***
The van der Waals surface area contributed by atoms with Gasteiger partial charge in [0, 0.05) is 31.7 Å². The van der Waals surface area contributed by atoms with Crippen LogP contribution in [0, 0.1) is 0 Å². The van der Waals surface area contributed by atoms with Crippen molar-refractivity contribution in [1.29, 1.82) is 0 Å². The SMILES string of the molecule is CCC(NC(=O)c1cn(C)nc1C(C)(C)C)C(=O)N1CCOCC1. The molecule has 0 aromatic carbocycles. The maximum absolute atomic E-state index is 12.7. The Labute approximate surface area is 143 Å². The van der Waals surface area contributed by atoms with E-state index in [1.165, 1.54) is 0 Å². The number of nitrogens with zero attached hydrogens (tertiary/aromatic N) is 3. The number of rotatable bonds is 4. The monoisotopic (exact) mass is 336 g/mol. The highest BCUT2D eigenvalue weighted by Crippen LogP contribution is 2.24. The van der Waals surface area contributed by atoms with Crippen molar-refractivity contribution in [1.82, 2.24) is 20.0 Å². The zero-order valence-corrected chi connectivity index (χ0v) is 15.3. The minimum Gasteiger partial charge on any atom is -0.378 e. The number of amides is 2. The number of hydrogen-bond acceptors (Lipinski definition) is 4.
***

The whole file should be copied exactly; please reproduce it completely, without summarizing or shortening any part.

The van der Waals surface area contributed by atoms with Gasteiger partial charge in [0, 0.05) is 31.7 Å². The van der Waals surface area contributed by atoms with Crippen LogP contribution in [0, 0.1) is 0 Å². The van der Waals surface area contributed by atoms with Crippen molar-refractivity contribution in [1.29, 1.82) is 0 Å². The SMILES string of the molecule is CCC(NC(=O)c1cn(C)nc1C(C)(C)C)C(=O)N1CCOCC1. The molecule has 0 aromatic carbocycles. The maximum absolute atomic E-state index is 12.7. The Labute approximate surface area is 143 Å². The van der Waals surface area contributed by atoms with E-state index in [1.165, 1.54) is 0 Å². The number of nitrogens with zero attached hydrogens (tertiary/aromatic N) is 3. The number of rotatable bonds is 4. The monoisotopic (exact) mass is 336 g/mol. The highest BCUT2D eigenvalue weighted by Crippen LogP contribution is 2.24. The van der Waals surface area contributed by atoms with Crippen molar-refractivity contribution in [1.82, 2.24) is 20.0 Å². The zero-order valence-corrected chi connectivity index (χ0v) is 15.3. The minimum Gasteiger partial charge on any atom is -0.378 e. The number of amides is 2. The number of hydrogen-bond acceptors (Lipinski definition) is 4.